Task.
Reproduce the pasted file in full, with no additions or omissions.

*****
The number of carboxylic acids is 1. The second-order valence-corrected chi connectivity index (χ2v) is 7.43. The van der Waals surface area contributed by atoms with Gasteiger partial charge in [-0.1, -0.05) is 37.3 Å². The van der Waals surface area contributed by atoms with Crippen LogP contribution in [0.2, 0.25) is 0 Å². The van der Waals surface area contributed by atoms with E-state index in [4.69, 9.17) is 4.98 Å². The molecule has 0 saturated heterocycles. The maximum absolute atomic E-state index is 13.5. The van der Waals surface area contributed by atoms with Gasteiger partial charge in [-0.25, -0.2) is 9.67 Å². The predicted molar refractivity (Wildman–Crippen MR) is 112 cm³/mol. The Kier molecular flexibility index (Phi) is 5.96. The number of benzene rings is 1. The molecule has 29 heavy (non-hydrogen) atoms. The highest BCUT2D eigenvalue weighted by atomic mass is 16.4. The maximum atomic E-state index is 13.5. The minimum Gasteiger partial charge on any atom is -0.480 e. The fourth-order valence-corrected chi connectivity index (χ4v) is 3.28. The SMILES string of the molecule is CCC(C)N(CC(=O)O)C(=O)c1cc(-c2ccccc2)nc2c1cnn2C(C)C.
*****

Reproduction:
The number of carboxylic acids is 1. The second-order valence-corrected chi connectivity index (χ2v) is 7.43. The van der Waals surface area contributed by atoms with Gasteiger partial charge in [-0.1, -0.05) is 37.3 Å². The van der Waals surface area contributed by atoms with Crippen LogP contribution in [0.2, 0.25) is 0 Å². The van der Waals surface area contributed by atoms with E-state index in [4.69, 9.17) is 4.98 Å². The molecule has 0 saturated heterocycles. The maximum absolute atomic E-state index is 13.5. The van der Waals surface area contributed by atoms with Gasteiger partial charge in [-0.25, -0.2) is 9.67 Å². The predicted molar refractivity (Wildman–Crippen MR) is 112 cm³/mol. The Kier molecular flexibility index (Phi) is 5.96. The number of benzene rings is 1. The molecule has 29 heavy (non-hydrogen) atoms. The highest BCUT2D eigenvalue weighted by atomic mass is 16.4. The maximum atomic E-state index is 13.5. The minimum Gasteiger partial charge on any atom is -0.480 e. The fourth-order valence-corrected chi connectivity index (χ4v) is 3.28. The SMILES string of the molecule is CCC(C)N(CC(=O)O)C(=O)c1cc(-c2ccccc2)nc2c1cnn2C(C)C.